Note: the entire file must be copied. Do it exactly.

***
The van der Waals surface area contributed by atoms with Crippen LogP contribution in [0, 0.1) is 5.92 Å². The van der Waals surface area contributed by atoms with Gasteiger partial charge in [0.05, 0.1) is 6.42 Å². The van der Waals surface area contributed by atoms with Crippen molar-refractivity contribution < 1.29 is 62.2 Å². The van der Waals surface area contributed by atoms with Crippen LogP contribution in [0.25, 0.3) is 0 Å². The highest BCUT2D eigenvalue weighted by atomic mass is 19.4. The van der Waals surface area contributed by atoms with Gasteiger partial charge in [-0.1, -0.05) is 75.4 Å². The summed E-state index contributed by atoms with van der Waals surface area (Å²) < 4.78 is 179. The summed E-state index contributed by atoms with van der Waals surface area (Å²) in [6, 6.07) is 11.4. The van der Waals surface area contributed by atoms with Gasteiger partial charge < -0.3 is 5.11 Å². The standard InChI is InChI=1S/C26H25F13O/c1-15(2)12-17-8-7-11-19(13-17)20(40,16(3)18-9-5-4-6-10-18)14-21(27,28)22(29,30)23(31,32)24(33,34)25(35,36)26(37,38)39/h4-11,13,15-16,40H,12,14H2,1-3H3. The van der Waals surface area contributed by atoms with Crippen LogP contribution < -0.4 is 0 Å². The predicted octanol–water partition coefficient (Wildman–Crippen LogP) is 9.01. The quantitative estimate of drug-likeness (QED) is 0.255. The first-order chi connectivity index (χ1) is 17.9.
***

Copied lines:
The van der Waals surface area contributed by atoms with Crippen LogP contribution in [0, 0.1) is 5.92 Å². The van der Waals surface area contributed by atoms with Gasteiger partial charge in [0.05, 0.1) is 6.42 Å². The van der Waals surface area contributed by atoms with Crippen molar-refractivity contribution < 1.29 is 62.2 Å². The van der Waals surface area contributed by atoms with Crippen LogP contribution in [0.25, 0.3) is 0 Å². The highest BCUT2D eigenvalue weighted by atomic mass is 19.4. The van der Waals surface area contributed by atoms with Gasteiger partial charge in [-0.1, -0.05) is 75.4 Å². The summed E-state index contributed by atoms with van der Waals surface area (Å²) < 4.78 is 179. The summed E-state index contributed by atoms with van der Waals surface area (Å²) in [6, 6.07) is 11.4. The van der Waals surface area contributed by atoms with Gasteiger partial charge < -0.3 is 5.11 Å². The standard InChI is InChI=1S/C26H25F13O/c1-15(2)12-17-8-7-11-19(13-17)20(40,16(3)18-9-5-4-6-10-18)14-21(27,28)22(29,30)23(31,32)24(33,34)25(35,36)26(37,38)39/h4-11,13,15-16,40H,12,14H2,1-3H3. The van der Waals surface area contributed by atoms with Crippen LogP contribution < -0.4 is 0 Å². The predicted octanol–water partition coefficient (Wildman–Crippen LogP) is 9.01. The quantitative estimate of drug-likeness (QED) is 0.255. The first-order chi connectivity index (χ1) is 17.9.